"The hit-men were all young, just out of their teens, and probably regarded their assignment as a great adventure, though Michael controlled them rigorously. They were sworn to abjure alcohol and had to keep at the peak of physical fitness. Very strict rules were laid down for the shootings, both in the way they were carried out and in the care to avoid injury to innocent civilians. Michael regarded assassination as a last resort, and only after repeated warnings was a policeman targeted. … Michael was at pains to explain that the execution of policemen was a political act and must at all times be seen to be so. It was very important that the Squad should regard themselves as an elite force, a band of knights fighting a just war by the only method open to them" (James MacKay).
The significance of this event goes far beyond its pivotal role in the Irish struggle for independence; it served as a catalyst for the fall of Britain's mighty empire. Author Ulick O'Connor comments on this phenomenon:
"Not only was Bloody Sunday to mark the end of Britain's rule in the greater part of Ireland, it was to be the beginning of the break-up of British rule throughout the Empire..."
In the film Michael Collins, Neil Jordan was faced with the task of depicting Bloody Sunday in a brief, but effective, thirty-second increment. How could he accurately show the intensity of the situation, the horror of the spectators at Croke Park, and the inflated reaction of the Black and Tan troops in such a short time? Condensing any full day's events into a half-minute block would be tough, but Bloody Sunday? A true challenge. Jordan comments that his version of the events, poignant though it is, is not even close to the terror of reality:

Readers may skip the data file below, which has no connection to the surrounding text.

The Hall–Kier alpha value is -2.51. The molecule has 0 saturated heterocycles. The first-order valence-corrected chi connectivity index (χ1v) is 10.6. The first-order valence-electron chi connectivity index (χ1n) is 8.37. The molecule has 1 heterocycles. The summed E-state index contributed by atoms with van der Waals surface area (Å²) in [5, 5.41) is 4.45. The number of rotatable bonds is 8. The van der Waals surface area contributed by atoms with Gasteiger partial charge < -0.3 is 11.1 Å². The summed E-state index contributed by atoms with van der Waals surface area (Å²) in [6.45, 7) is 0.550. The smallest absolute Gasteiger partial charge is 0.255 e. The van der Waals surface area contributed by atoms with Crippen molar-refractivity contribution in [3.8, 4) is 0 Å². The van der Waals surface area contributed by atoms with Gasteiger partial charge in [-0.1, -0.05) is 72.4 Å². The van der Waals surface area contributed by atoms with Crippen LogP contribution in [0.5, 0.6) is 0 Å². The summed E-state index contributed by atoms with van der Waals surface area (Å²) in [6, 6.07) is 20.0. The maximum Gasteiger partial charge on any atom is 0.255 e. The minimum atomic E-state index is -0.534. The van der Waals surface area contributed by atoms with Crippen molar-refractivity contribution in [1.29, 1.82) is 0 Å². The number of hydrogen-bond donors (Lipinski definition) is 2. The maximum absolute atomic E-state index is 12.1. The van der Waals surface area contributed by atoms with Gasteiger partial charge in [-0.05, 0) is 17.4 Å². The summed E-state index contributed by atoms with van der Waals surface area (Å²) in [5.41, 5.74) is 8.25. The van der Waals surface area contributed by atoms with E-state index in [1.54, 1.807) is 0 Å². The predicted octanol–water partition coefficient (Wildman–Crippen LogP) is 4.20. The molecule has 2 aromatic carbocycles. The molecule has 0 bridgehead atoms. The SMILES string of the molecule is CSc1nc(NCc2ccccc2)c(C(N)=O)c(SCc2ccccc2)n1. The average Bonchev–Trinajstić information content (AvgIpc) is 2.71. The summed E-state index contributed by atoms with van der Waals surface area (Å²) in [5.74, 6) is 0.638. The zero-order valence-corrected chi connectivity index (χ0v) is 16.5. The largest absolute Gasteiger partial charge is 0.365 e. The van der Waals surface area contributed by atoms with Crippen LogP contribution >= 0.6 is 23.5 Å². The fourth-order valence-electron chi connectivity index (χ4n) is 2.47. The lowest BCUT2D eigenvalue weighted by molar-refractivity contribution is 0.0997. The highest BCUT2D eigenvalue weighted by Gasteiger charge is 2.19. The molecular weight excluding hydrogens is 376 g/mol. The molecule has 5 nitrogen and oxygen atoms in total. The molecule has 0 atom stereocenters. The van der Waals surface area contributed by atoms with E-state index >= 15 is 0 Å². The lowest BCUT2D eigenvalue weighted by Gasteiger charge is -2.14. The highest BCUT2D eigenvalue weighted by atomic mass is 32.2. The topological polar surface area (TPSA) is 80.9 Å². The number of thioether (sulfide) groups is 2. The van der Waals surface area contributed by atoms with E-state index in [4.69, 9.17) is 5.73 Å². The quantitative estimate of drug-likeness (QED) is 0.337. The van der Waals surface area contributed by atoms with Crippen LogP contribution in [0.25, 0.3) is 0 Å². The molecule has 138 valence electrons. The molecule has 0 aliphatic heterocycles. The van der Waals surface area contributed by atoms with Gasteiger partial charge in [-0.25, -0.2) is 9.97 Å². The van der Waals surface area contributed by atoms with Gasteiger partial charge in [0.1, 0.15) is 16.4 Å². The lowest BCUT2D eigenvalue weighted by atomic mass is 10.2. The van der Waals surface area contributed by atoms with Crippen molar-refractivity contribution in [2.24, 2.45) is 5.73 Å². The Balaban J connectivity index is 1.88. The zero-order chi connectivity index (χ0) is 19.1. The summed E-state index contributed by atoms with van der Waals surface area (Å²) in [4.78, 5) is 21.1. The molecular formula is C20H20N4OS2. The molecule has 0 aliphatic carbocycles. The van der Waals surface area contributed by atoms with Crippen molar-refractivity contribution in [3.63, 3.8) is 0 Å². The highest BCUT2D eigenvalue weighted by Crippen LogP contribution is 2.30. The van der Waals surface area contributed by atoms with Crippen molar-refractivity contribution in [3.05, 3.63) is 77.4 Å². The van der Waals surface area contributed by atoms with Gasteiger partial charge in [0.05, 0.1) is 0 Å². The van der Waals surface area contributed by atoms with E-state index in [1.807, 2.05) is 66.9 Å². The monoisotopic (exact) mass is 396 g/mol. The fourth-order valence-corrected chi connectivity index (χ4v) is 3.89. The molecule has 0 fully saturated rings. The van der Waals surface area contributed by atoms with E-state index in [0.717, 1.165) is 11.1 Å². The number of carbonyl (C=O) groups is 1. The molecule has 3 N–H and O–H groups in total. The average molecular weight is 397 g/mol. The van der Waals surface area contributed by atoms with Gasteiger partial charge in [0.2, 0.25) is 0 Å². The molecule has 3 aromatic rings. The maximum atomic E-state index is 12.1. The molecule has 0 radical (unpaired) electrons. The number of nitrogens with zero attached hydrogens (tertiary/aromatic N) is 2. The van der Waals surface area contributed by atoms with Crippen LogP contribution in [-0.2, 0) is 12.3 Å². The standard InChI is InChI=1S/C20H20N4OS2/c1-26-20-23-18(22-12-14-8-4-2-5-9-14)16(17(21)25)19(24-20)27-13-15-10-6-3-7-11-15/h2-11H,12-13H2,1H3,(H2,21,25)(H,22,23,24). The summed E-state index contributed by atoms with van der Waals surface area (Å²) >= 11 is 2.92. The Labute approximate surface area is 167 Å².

"What they (the Black and Tans) did in many ways was kind of worse in a way― they scaled the walls and, you know, locked all the exits, closed all the exits and kept the people in there for the best part of a day, you know, firing and picking them off for an entire day. So, it would have been, the reality would have been probably more terrifying (than the film's quick depiction)."
Collins relied on the exaggerated reactions of the British. He knew that the harder the British forces pushed, the more Irish support the IRA would gain. Michael's own reaction to Bloody Sunday is perhaps most telling:
"Collins himself had no doubt that he had done the right thing. Later he was to write: 'My one intention was the destruction of the undesirables who had continued to make miserable the lives of ordinary, decent citizens. I have proof enough to assure myself of the atrocities which this gang of spies and informers have committed. Perjury and torture are words too easily known to them. If I had a second motive, it was no more than a feeling such as I would have for a dangerous reptile. By their destruction the very air is made sweeter. That should be the future's judgment on this particular event. For myself, my conscience is clear. There is no crime in detecting and destroying in wartime the spy and the informer. I have destroyed without trial. I have paid them back in their own coin.' Meanwhile, the British authorities raged through Dublin, looking for 'the murderer' Michael Collins. It was the fury of the impotent" (Ulick O'Connor).